Digital History & Research Success

IMG_0503IMG_0510

A few weeks ago in my Digital History class, we were fortunate enough to have guest speaker Mark Tovey come in and teach us a bit about how to digitally reconstruct historic buildings and locations. Specifically, I was excited to find out that the architectural plans that I found at the County of Oxford Archives pertaining to the old County of Oxford Jail would be of a HUGE benefit for me.

In the digital history class we are working on individual projects pertaining to historic buildings and/or sites. We are expected to use new digital formats and digitize the building the best we can. I have decided to create an interactive timeline using the program Capzles for the first half of the project. For the second I intend to learn how to use Sketch-Up through the numerous instructional Youtube videos that I have come across and then digitally reconstruct the building and create a virtual tour. A tall order I know, but I think that the jail is incredibly important as one of the Woodstock Court House Square buildings and through my research I have found newspaper articles pertaining to the “Save the Jail” campaign. The jail was slated for demolition but the people of Woodstock would not allow that to happen. I will go into detail about the “Save the Jail” campaign in my project.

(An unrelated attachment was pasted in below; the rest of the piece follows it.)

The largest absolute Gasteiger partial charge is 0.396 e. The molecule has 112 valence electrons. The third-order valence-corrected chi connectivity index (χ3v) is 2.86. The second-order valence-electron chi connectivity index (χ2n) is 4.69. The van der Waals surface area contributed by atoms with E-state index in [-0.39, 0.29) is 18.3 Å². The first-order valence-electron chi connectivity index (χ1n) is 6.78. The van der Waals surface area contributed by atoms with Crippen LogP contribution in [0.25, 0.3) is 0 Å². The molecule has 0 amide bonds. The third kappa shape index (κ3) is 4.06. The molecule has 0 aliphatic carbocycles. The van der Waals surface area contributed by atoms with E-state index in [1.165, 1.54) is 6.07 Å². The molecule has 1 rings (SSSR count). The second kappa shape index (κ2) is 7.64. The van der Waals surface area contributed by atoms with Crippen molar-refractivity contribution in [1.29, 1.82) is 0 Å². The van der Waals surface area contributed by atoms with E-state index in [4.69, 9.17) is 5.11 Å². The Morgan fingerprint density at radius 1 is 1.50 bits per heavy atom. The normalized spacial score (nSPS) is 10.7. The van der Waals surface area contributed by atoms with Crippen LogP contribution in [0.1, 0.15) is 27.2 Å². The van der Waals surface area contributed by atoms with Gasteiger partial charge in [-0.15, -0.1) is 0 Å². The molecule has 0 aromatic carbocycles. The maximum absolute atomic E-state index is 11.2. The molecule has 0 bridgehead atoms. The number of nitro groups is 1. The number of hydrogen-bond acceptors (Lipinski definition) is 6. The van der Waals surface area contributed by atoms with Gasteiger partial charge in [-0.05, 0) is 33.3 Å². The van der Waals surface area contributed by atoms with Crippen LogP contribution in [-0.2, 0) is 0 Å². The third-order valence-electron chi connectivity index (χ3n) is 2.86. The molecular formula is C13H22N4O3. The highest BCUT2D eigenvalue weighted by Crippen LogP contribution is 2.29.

In order to digitize my building I need the architectural drawings which I have access to at the County of Oxford Archives. I have found not only the elevation drawings, but also the plans for the ground, first, and second floors. I also have section drawings and aerial views which will make it easier to recreate the building inside and out. I will be able to import the drawings into Sketch-Up and then recreate the building according to the measurements and specifications on the drawings.

Below are a few of the drawings I have access to:

Front ElevationIMG_0403IMG_0393IMG_0386

Advertisements

3 thoughts on “Digital History & Research Success

    1. I was able to find more articles from the archive fighting the demolition of the jail and can’t wait to get them uploaded to the timeline!! I’ll let you know when I make it public!

  1. If you look up above the reception desk in the jail, you will see that the ledges are of different widths at the top story. I’m told that one was wider so that the convicted criminal to be hanged could stand there and leave room behind him for the pusher.
    As for the stories of the Blandford-Blenheim swamp murders, I don’t know if the murderer was in this jail – dates might be an issue – but do know the trail was so popular that the proceedings were moved to the upper story of the current Museum building where a display has items made from the gallows once used and disassembled.

Leave a Reply

Please log in using one of these methods to post your comment:

WordPress.com Logo

You are commenting using your WordPress.com account. Log Out / Change )

Twitter picture

You are commenting using your Twitter account. Log Out / Change )

Facebook photo

You are commenting using your Facebook account. Log Out / Change )

Google+ photo

You are commenting using your Google+ account. Log Out / Change )

Connecting to %s